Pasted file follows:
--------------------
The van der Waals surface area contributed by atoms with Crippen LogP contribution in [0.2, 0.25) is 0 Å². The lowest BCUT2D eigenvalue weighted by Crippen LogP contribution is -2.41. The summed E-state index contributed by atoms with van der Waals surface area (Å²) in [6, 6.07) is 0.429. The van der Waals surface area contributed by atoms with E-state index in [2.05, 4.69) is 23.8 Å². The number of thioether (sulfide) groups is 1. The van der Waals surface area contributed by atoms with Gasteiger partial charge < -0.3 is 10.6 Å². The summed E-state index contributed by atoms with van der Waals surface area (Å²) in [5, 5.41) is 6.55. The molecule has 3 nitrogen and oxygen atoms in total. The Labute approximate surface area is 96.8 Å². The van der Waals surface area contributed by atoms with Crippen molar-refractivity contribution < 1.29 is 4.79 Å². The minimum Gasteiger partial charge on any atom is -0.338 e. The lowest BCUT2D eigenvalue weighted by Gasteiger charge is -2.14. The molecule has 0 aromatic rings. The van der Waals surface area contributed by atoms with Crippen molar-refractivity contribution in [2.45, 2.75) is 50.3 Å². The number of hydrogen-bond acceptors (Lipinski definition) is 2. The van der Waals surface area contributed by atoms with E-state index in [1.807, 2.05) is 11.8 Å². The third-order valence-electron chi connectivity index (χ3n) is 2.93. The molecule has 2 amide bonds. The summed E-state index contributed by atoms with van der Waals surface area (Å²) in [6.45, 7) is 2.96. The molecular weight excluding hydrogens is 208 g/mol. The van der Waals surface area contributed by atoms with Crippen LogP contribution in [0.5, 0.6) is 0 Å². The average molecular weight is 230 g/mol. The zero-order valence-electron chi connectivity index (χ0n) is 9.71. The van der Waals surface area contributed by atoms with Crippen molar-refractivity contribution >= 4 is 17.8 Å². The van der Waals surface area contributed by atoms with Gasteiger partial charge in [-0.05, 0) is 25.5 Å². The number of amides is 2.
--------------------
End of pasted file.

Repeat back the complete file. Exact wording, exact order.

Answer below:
The van der Waals surface area contributed by atoms with Crippen LogP contribution in [0.2, 0.25) is 0 Å². The lowest BCUT2D eigenvalue weighted by Crippen LogP contribution is -2.41. The summed E-state index contributed by atoms with van der Waals surface area (Å²) in [6, 6.07) is 0.429. The van der Waals surface area contributed by atoms with E-state index in [2.05, 4.69) is 23.8 Å². The number of thioether (sulfide) groups is 1. The van der Waals surface area contributed by atoms with Gasteiger partial charge < -0.3 is 10.6 Å². The summed E-state index contributed by atoms with van der Waals surface area (Å²) in [5, 5.41) is 6.55. The molecule has 3 nitrogen and oxygen atoms in total. The Labute approximate surface area is 96.8 Å². The van der Waals surface area contributed by atoms with Crippen molar-refractivity contribution < 1.29 is 4.79 Å². The minimum Gasteiger partial charge on any atom is -0.338 e. The lowest BCUT2D eigenvalue weighted by Gasteiger charge is -2.14. The molecule has 0 aromatic rings. The van der Waals surface area contributed by atoms with Crippen molar-refractivity contribution in [2.45, 2.75) is 50.3 Å². The number of hydrogen-bond acceptors (Lipinski definition) is 2. The van der Waals surface area contributed by atoms with E-state index in [1.807, 2.05) is 11.8 Å². The third-order valence-electron chi connectivity index (χ3n) is 2.93. The molecule has 2 amide bonds. The summed E-state index contributed by atoms with van der Waals surface area (Å²) in [6.45, 7) is 2.96. The molecular weight excluding hydrogens is 208 g/mol. The van der Waals surface area contributed by atoms with Crippen LogP contribution in [0.5, 0.6) is 0 Å². The average molecular weight is 230 g/mol. The zero-order valence-electron chi connectivity index (χ0n) is 9.71. The van der Waals surface area contributed by atoms with Crippen molar-refractivity contribution >= 4 is 17.8 Å². The van der Waals surface area contributed by atoms with Gasteiger partial charge in [-0.05, 0) is 25.5 Å². The number of amides is 2.